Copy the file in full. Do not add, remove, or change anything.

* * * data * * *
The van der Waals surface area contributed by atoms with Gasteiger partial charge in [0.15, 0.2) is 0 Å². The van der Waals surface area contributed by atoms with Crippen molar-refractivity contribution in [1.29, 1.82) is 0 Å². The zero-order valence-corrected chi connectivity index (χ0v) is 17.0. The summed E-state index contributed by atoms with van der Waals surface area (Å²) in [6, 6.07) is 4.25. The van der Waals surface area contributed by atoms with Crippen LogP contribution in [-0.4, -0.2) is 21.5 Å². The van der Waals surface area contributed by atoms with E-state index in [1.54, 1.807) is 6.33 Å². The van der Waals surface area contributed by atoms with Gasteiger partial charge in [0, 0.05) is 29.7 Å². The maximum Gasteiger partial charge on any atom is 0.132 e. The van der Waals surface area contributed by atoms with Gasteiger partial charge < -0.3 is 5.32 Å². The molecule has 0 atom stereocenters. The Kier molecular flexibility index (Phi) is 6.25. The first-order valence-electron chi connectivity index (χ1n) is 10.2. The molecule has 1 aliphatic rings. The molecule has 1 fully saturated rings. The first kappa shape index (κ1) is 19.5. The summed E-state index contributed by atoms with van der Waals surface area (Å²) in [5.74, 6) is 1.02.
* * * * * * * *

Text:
The van der Waals surface area contributed by atoms with Gasteiger partial charge in [0.15, 0.2) is 0 Å². The van der Waals surface area contributed by atoms with Crippen molar-refractivity contribution in [1.29, 1.82) is 0 Å². The zero-order valence-corrected chi connectivity index (χ0v) is 17.0. The summed E-state index contributed by atoms with van der Waals surface area (Å²) in [6, 6.07) is 4.25. The van der Waals surface area contributed by atoms with Crippen LogP contribution in [-0.4, -0.2) is 21.5 Å². The van der Waals surface area contributed by atoms with E-state index in [1.54, 1.807) is 6.33 Å². The van der Waals surface area contributed by atoms with Gasteiger partial charge in [0, 0.05) is 29.7 Å². The maximum Gasteiger partial charge on any atom is 0.132 e. The van der Waals surface area contributed by atoms with Gasteiger partial charge < -0.3 is 5.32 Å². The molecule has 0 atom stereocenters. The Kier molecular flexibility index (Phi) is 6.25. The first-order valence-electron chi connectivity index (χ1n) is 10.2. The molecule has 1 aliphatic rings. The molecule has 1 fully saturated rings. The first kappa shape index (κ1) is 19.5. The summed E-state index contributed by atoms with van der Waals surface area (Å²) in [5.74, 6) is 1.02.